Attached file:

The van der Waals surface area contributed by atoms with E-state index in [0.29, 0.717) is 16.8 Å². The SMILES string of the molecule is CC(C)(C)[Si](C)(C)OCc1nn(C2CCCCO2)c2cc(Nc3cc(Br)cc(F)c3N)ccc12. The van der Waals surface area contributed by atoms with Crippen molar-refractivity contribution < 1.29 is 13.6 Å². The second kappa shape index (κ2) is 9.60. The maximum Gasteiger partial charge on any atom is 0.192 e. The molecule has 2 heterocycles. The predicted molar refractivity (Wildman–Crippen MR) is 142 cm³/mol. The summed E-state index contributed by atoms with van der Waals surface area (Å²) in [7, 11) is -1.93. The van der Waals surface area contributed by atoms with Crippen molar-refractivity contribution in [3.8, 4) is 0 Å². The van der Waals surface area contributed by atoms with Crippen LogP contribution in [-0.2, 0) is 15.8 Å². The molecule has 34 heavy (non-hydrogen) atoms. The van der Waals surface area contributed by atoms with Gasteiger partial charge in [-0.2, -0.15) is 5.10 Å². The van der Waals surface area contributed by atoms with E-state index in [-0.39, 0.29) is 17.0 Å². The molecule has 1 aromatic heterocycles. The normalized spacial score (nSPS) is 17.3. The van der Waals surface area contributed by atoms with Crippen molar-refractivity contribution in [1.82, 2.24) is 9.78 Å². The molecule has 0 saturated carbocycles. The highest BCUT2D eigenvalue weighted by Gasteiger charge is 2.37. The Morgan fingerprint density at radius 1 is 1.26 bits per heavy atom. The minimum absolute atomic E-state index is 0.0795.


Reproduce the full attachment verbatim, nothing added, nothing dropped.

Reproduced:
The van der Waals surface area contributed by atoms with E-state index in [0.29, 0.717) is 16.8 Å². The SMILES string of the molecule is CC(C)(C)[Si](C)(C)OCc1nn(C2CCCCO2)c2cc(Nc3cc(Br)cc(F)c3N)ccc12. The van der Waals surface area contributed by atoms with Crippen molar-refractivity contribution < 1.29 is 13.6 Å². The second kappa shape index (κ2) is 9.60. The maximum Gasteiger partial charge on any atom is 0.192 e. The molecule has 2 heterocycles. The predicted molar refractivity (Wildman–Crippen MR) is 142 cm³/mol. The summed E-state index contributed by atoms with van der Waals surface area (Å²) in [7, 11) is -1.93. The van der Waals surface area contributed by atoms with Crippen molar-refractivity contribution in [3.8, 4) is 0 Å². The van der Waals surface area contributed by atoms with Crippen LogP contribution in [-0.2, 0) is 15.8 Å². The molecule has 34 heavy (non-hydrogen) atoms. The van der Waals surface area contributed by atoms with Gasteiger partial charge in [-0.2, -0.15) is 5.10 Å². The van der Waals surface area contributed by atoms with E-state index in [-0.39, 0.29) is 17.0 Å². The molecule has 1 aromatic heterocycles. The normalized spacial score (nSPS) is 17.3. The van der Waals surface area contributed by atoms with Crippen molar-refractivity contribution in [1.82, 2.24) is 9.78 Å². The molecule has 0 saturated carbocycles. The highest BCUT2D eigenvalue weighted by Gasteiger charge is 2.37. The Morgan fingerprint density at radius 1 is 1.26 bits per heavy atom. The minimum absolute atomic E-state index is 0.0795.